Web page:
Last week, I wrote about the documentary, "Red State." Unfortunately, I think there was some confusion about the content because I included a video made by Jesus' General using some clips from the film.
C&Ler Hugh J. ordered the film and was kind enough to give us his review:
"Red State, Blue State". The political shorthand adopted in the wake of the elections of 2000 became the conventional wisdom of 2004 and is now the gang colors in the turf war for American identity. Filmmaker Michael Shea explores the cultural geography of "Red State" America, from a decidedly "Blue State" perspective, using the classic American vehicle of the "road trip" movie. The result is a thought provoking film -- often disturbing, always personal -- that documents the profound rift between Red and Blue political landscapes.
"Red State - The Movie" is a personal memoir, born of despair after the 2004 elections, a journey into territories unfamiliar to Mr. Shea. He attempts to answer questions that many in the Blue enclaves still have, primarily "Who are these people?". Critics may dismiss the film as "anecdotal" and though the film makes no pretense at objectivity it is at least as "scientific" as de Tocqueville's famous observations. Mr. Shea acknowledges the difficulty of remaining open-minded and takes ownership of his own stereotypes. He renders many complex, often sympathetic, depictions of his subjects, only occasionally allowing the viewer to gawk at the freak show. Cultural conservatives, evangelical Christians and neo-confederates are not likely to be amused and the crybaby chorus on the right will fling the usual accusations, but this should be considered a contrarian's endorsement.
The narrative structure of the road trip unifies the interviews, observations, rants and travelogue moments. The interior of Mr. Shea's car becomes the confessional, where he confides to the camera as the scenery whips past. The insights, frustrations, exasperation and, ultimately, pessimistic commentary provide continuity for the interviews. He treats his subjects with respect and doesn't descend to snark, as many (myself included) would have. For instance, he visits Groom, Texas, which boasts the largest cross in the western hemisphere (A Spiritual Experience Not To Be Missed, screams the promotional material for this dubious landmark). Although the sheer majesty of the huge concrete cross failed to convert Mr. Shea from his heathen ways, his commentary was of the tolerant "to each his own" variety. I, on the other hand, would have noted that the cross was still too small to accommodate Oral Robert's 900 foot Jesus.
During the interviews Mr. Shea generally uses abortion and gay rights to map the cultural fault lines, which ultimately trace back to a resurgent evangelical fundamentalism. Some of the interviews are straight out of Thomas Frank's "What's the Matter with Kansas", in particular one family from Rosebud, Arkansas. Their description of the predatory capitalism of WalMart would be labeled "socialist" by Limbaugh, yet they still vote against their economic interests on the basis of their "Christian values". Boys marrying boys trumps their economic well being, as they place their trust in Jesus and the disability checks from various gubmint agencies.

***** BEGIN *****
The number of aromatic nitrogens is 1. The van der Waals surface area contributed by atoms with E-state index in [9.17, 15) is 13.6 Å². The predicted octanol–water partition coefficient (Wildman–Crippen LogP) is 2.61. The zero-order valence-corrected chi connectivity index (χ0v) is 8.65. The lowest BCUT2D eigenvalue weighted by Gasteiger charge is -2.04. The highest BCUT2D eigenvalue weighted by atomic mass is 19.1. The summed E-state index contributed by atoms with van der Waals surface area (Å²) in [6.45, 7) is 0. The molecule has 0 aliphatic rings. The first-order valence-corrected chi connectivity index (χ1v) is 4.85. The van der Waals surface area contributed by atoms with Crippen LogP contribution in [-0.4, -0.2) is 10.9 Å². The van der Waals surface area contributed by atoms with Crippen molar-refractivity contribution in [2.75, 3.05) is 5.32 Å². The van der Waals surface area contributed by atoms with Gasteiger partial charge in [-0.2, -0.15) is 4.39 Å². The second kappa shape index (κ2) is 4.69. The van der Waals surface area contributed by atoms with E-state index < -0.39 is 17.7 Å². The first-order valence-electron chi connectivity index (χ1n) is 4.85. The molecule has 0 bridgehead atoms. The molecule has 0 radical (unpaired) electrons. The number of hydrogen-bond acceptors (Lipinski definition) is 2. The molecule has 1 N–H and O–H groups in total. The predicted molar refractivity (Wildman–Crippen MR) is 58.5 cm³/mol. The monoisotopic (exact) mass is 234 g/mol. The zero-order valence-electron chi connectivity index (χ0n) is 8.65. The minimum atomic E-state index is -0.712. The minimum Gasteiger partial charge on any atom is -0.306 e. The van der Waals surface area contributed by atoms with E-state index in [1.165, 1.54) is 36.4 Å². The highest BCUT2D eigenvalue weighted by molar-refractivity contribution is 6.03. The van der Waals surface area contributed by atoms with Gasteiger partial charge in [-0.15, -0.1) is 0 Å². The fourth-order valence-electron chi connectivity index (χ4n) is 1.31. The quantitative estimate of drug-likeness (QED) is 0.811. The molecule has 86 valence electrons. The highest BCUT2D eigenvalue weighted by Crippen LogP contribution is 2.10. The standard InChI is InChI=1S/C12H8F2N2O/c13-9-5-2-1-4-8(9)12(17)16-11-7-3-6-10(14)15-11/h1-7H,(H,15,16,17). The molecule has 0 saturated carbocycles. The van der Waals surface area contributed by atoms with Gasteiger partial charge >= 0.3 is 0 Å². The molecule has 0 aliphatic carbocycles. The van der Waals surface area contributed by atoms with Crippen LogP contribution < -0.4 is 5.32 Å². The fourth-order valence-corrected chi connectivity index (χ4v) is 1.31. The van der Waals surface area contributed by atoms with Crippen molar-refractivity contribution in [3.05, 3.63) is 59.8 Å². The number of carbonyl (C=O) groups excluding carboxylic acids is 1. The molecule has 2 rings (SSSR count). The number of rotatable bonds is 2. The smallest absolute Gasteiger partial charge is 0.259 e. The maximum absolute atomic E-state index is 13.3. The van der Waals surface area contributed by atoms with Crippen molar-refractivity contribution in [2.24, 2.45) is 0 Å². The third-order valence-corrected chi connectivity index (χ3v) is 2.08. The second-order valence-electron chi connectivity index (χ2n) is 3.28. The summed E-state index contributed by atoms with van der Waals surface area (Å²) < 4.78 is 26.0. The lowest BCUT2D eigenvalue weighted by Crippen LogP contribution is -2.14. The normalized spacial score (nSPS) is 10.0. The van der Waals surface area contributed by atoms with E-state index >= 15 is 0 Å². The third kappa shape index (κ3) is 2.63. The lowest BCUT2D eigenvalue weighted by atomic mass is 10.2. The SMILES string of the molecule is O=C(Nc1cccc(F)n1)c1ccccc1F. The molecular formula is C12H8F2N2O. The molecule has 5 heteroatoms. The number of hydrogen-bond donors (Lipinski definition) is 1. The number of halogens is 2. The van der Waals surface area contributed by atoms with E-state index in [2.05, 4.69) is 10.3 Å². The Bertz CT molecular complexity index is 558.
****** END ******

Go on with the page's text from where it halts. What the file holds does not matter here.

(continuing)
Mr. Shea allows those he interviews to tell their own story, in their own words, very often to the shock, horror and amusement of the audience. There are a number of thoughtful, sincere people on camera, articulating their conservative views with some degree of rationality. This leads to an ultimately pessimistic conclusion since great swaths of this country are controlled by these seeming intelligent individuals, who embrace a Dominionist ideology that is antithetical to a secular society.
Then there is an F-250 load of what can only be described as nutcases. Wendy Christian's jaw dropping "Leave It To Beaver" explanation is not to be missed. Ms. Christian represents the Family Research Council and while she may appear to be mentally competent to her Red State constituency, she appears to be quite mad to this Blue Stater. Most readers of this site will already be familiar Gladys Gill, the Mississippi Director for the Concerned Women of America, a group pursuing a retrograde agenda aimed at dismantling civil rights legislation and restoring "property rights". Excerpts of her interview were featured in a short video from Jesus' General (which is nothing like this film). I think it safe to say that the General included the segments of the interview that were most flattering to Ms. Gill. She is emblematic of the genteel racism that provides safe harbor to fantasies of an Old South full of happy darkies and benevolent massa's.
Most frightening and chilling is the Justice Sunday sponsored by the Family Research Council. Mr. Shea filmed this event, held at the Highview Baptist Church in Louisville, Kentucky. Tony Perkins giving instructions to the congregation on how to act "spontaneous" for the cameras is priceless but that is the only remotely amusing bit of this segment. Think of the Nuremburg Rallies, if they were staged by Andrew Lloyd Webber and you have a good idea of "Justice Sunday". It must be seen to be believed. The last image of the film is that of a sand castle being eroded by the surf, an apt metaphor for the corrosive encroachment of Christian fundamentalism on our Republic.
"Red State - The Movie" is well edited, briskly paced and has an excellent score. I give this film an enthusiastic recommendation. This is an independent project in the truest sense and Michael Shea is trying to
"create a new distribution model, avoiding Hollywood's traditional avenues and it's inherent compromises". The DVD is available at Red State - The Movie website (http://www.redstatethemovie.com/index.php).
The reviewer was not provided with a copy of the film from the filmmaker nor is he in any way connected with the production, distribution or financing of this film.